Emerging Media for Marketing Leaders Who Get It
In my last post, I raised a question I have not seen elsewhere in response to recent studies showing increasing participation rates in social media marketing by colleges and universities.
My question was simply, what in the world are the 39% of marketing and admissions leaders thinking who are not doing any social media marketing, either on a social media network platform or on their website? Don’t they get it?
Given that teenage and young adult prospects for higher education live in social space, it is inexplicable to me that a college would not have a presence in that space. Rather than applaud leaders who get the obvious, I think we should question the ones who are stuck executing pre-web 2.0 marketing plans. Call me in this case a glass is half empty guy, I guess. But I wonder in which markets are these marketing leaders competing?
I wonder because while we pat ourselves on the back for “participating” in social media, the most competitive colleges and universities are going beyond the current social media conversation and are beginning to address other emerging media.
Take Azusa Pacific University, for example. APU is a private university in Los Angeles County with over 9000 students. It is one of four universities in California that I’d point to as shining examples of how to market higher education; the others being USC, Pepperdine, and Biola University.
As the picture above indicates, APU is now accessible on mobile devices. APU is an early adopter of emerging media. They’re heavily in social space (Facebook, iTunes, Flickr, You Tube, Twitter e.g.), and they blog and videoblog on their website, which has just been beautifully redesigned. Now, they’ve entered mobile media. It is a power branding move by them that positions APU very well for students desiring a highly competitive university, and who are either seeking or would welcome a “God First” academic community. But more importantly, they realize that their students and prospects–like their competitors’ students and prospects–are on mobile devices constantly. Other institutions in APU’s market will need to follow suit (expect that soon from APU’s chief rival, Biola), or eventually risk looking smaller, less high tech, and more provincial than ever.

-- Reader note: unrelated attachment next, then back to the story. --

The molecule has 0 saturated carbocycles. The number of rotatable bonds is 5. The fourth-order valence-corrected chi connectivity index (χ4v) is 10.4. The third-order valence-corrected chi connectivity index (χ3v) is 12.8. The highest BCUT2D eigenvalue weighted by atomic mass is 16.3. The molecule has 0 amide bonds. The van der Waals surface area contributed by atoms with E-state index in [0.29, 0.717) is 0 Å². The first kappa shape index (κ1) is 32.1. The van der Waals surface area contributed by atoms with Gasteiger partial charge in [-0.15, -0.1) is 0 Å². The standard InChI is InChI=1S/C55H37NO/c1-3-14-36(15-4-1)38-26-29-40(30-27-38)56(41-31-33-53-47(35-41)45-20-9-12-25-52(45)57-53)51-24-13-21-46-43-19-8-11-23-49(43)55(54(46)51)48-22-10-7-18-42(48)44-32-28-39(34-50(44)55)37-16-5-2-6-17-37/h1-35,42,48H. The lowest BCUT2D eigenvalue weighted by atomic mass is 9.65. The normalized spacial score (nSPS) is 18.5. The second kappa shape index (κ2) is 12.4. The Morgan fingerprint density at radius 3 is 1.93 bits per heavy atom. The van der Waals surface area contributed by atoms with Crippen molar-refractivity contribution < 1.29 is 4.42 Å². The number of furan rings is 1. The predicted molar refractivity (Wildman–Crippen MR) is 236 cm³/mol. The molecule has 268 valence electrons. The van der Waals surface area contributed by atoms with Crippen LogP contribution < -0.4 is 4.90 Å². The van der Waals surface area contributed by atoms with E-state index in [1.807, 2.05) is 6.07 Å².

In the 1990s, when the Internet happened upon all of us, we had to reinvent our marketing plans to respond to the new ways in which our prospects and applicants were searching for colleges. We constructed websites, reconstructed them (remember “under construction” web pages?), and changed our promotional strategies to address new prospect behavior. If we hadn’t done so, we would have failed miserably.
The current marketing environment requires a similar proactive response to new technology and changing consumer behavior. Today’s crop of social media are only the beginning. This new era of marketing higher education requires strong leadership to adjust marketing plans and to secure university resources for emerging media. Colleges and universities with marketing and enrollment leaders who get it will be ahead of their competition as new media and new prospect behavior continue to emerge in the years ahead.